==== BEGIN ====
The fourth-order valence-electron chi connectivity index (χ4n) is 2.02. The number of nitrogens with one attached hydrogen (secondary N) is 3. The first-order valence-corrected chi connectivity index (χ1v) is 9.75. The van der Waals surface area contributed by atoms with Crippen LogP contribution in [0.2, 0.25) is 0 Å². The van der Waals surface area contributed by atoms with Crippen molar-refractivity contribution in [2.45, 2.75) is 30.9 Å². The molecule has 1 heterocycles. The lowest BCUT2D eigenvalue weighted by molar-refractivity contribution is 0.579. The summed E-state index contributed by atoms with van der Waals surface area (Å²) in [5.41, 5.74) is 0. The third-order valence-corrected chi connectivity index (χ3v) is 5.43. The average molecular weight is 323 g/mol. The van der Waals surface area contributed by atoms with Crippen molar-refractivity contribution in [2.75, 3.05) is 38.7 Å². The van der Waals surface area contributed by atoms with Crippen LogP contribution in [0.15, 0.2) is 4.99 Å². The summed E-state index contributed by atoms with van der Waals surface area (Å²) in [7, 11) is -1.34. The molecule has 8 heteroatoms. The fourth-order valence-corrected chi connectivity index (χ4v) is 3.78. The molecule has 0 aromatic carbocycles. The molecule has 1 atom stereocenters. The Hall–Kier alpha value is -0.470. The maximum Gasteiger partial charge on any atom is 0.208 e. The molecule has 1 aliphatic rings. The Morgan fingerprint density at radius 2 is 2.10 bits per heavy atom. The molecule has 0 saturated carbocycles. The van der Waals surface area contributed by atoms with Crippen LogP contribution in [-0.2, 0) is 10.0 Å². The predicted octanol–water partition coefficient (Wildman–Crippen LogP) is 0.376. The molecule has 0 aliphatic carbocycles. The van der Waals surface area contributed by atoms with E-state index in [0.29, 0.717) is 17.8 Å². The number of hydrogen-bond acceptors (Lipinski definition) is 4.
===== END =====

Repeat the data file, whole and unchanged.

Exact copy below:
The fourth-order valence-electron chi connectivity index (χ4n) is 2.02. The number of nitrogens with one attached hydrogen (secondary N) is 3. The first-order valence-corrected chi connectivity index (χ1v) is 9.75. The van der Waals surface area contributed by atoms with Crippen LogP contribution in [0.2, 0.25) is 0 Å². The van der Waals surface area contributed by atoms with Crippen molar-refractivity contribution in [2.45, 2.75) is 30.9 Å². The molecule has 1 heterocycles. The lowest BCUT2D eigenvalue weighted by molar-refractivity contribution is 0.579. The summed E-state index contributed by atoms with van der Waals surface area (Å²) in [5.41, 5.74) is 0. The third-order valence-corrected chi connectivity index (χ3v) is 5.43. The average molecular weight is 323 g/mol. The van der Waals surface area contributed by atoms with Crippen molar-refractivity contribution in [2.75, 3.05) is 38.7 Å². The van der Waals surface area contributed by atoms with Crippen LogP contribution in [0.15, 0.2) is 4.99 Å². The summed E-state index contributed by atoms with van der Waals surface area (Å²) in [7, 11) is -1.34. The molecule has 8 heteroatoms. The fourth-order valence-corrected chi connectivity index (χ4v) is 3.78. The molecule has 0 aromatic carbocycles. The molecule has 1 atom stereocenters. The Hall–Kier alpha value is -0.470. The maximum Gasteiger partial charge on any atom is 0.208 e. The molecule has 1 aliphatic rings. The Morgan fingerprint density at radius 2 is 2.10 bits per heavy atom. The molecule has 0 saturated carbocycles. The van der Waals surface area contributed by atoms with Crippen LogP contribution in [-0.2, 0) is 10.0 Å². The predicted octanol–water partition coefficient (Wildman–Crippen LogP) is 0.376. The molecule has 0 aliphatic carbocycles. The van der Waals surface area contributed by atoms with E-state index in [0.29, 0.717) is 17.8 Å². The number of hydrogen-bond acceptors (Lipinski definition) is 4.